In the previous post Everything You Need to Know about Money, we learnt about the origin of money. Now once the money has been invented and is being used as a medium of buying products and services there’s another concept that arises – Currency Exchange. In this post also, I will try to explain the concept through a simple narrative.
Let us assume there are two tribes – A and B. In tribe A, all the people were initially vegetarian. They were expert in growing crops, vegetables and fruits. But over the period of time their eating habits changed and some of them started to eat meat as well. But they were not skilled enough to cook it well, and they were not good hunters either. Tribe B on the other hand, rarely grew vegetables. They were largely dependent on the meat for their food. Tribe B people were skilled in hunting the animals and also cooking the meat. Both the tribes have their own currencies – Aollar and Bollar respectively. If you had Aollars in tribe A, then you could buy various things and also get services from the tribe people. And the same was for Bollars in tribe B.
Seeing the growing food requirements in both the tribes, the respective heads decided to conduct a meeting. In this meeting it was decided that Tribe B will provide well cooked meat to Tribe A every day. And in return, Tribe A people will cook vegetables and give them to Tribe B. Initially they agreed upon five pots of vegetables to five pots of meat. The life became convenient for both sides. Tribe A people slowly started focusing only on farming and stopped hunting the animals. And the Tribe B people did the opposite. That way both sides developed more expertise, and did more production.
One day the head of Tribe B called that of Tribe A urgently. He told him that since the animals were getting scarce, they would not be able to provide five pots of meat every day. He mentioned that hunting and preparing meat required more effort and therefore it was not justified to exchange the same amount of meat with vegetables. Tribe A head didn’t have any choice. His tribe needed meat. So he made a deal. He said that they would give ten pots of vegetables in exchange of five pots of meat. The agreement was made. And the life continued.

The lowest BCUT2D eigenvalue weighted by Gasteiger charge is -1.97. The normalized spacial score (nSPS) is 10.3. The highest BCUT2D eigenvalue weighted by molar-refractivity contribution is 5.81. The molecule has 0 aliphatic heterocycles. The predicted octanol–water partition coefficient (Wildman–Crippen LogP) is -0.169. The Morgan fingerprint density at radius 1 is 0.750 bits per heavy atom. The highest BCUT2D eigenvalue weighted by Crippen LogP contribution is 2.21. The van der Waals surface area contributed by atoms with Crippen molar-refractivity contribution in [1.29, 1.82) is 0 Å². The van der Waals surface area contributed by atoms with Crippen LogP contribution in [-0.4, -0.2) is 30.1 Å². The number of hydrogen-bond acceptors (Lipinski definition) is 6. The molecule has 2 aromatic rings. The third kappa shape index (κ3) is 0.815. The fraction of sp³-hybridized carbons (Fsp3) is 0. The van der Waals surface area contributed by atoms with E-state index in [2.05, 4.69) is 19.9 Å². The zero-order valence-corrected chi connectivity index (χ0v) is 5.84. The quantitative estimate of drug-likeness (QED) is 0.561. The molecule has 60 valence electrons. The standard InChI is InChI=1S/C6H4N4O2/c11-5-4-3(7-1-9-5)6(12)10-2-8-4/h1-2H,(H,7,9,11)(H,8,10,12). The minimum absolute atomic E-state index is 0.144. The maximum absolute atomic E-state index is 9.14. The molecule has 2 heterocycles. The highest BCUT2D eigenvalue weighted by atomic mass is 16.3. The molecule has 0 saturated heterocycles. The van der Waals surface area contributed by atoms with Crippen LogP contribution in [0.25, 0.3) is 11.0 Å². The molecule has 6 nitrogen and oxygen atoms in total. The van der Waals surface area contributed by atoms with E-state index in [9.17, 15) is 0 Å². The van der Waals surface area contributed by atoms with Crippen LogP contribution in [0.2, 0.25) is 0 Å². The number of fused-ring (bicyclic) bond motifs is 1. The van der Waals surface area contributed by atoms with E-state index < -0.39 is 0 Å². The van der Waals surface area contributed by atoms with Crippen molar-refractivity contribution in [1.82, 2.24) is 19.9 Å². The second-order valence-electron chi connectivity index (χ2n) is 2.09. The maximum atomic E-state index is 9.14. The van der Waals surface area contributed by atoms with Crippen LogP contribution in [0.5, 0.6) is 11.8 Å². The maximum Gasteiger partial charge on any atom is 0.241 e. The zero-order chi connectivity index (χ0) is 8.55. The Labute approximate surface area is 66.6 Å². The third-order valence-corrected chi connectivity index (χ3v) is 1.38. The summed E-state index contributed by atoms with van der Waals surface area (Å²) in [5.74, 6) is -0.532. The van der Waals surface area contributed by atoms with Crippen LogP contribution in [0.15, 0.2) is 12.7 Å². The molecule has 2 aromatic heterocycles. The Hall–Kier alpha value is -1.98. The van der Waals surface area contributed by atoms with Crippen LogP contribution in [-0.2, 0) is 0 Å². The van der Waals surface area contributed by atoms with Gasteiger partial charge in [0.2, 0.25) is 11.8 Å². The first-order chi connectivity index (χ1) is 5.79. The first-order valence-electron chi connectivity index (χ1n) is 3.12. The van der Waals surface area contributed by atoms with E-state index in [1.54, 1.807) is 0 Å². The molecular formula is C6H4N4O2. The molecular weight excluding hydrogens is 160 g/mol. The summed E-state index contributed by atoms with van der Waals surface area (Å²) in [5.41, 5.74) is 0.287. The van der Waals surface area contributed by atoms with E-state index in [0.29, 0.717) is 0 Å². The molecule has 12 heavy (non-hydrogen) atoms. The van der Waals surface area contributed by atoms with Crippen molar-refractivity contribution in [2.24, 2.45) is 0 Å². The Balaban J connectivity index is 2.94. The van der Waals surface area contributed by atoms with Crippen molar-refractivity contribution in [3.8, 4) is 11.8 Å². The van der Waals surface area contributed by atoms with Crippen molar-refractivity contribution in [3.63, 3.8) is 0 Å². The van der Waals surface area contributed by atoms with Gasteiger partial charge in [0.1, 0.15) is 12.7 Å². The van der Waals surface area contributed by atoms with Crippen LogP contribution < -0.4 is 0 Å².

Tribe B people had to do a lot more effort than Tribe A people as hunting was really difficult. Tribe A people decided not to work very hard as they were sure that they would grow enough vegetables with little effort. Tribe B kept working hard and discovered more and more ways of hunting and cooking meat. They also started growing vegetables as they were still not satisfied with the exchange. Due to their persistence in work they had developed a number of things. Tribe A didn’t care much about its growth.
In the mean time an important financial deal was made between the two tribes. Earlier if a tribe A person came to Tribe B he could not buy anything from here as he didn’t have Bollars, and similarly tribe B people couldn’t buy anything in tribe A as they didn’t have Aollars. The deal suggested that both tribes’ people could buy things from each other’s markets. But they had to exchange the Aollars with Bollars or vice versa, at the border itself. Once they had exchanged their currency they could buy things with the local currency.
Once again initially the exchange rate was set 1:1 which meant that one Aollar could be exchanged with one Bollar. But later it was found out that tribe A people visited tribe B more often and therefore bought more things than the tribe B people bought in tribe A. This was due to the fact that tribe B had made more progress and had more things to offer than tribe A.
But there was a catch in the process that soon caused a big problem to tribe B. Earlier one pot of meat could be exchanged with two pots of vegetables. But with the use of currency, tribe A people could buy meat at same cost as that of the vegetables. This was due to the fact that each pot of vegetable would cost 100 Aollars in tribe A, and each pot of meat was priced at 100 Bollars in tribe B. But since 1 Aollar = 1 Bollar, tribe A people were actually exchanging one pot of vegetable with one pot of meat. The intellectuals in tribe B recognized this problem and called a meeting. In this meeting it was decided that the exchanges would be according to the real value of currency. And therefore 1 Bollar was converted to 2 Aollars. Clearly the strong economy of tribe B was because of their hard work and ability to provide more exports.
Thus began the era of currency exchange.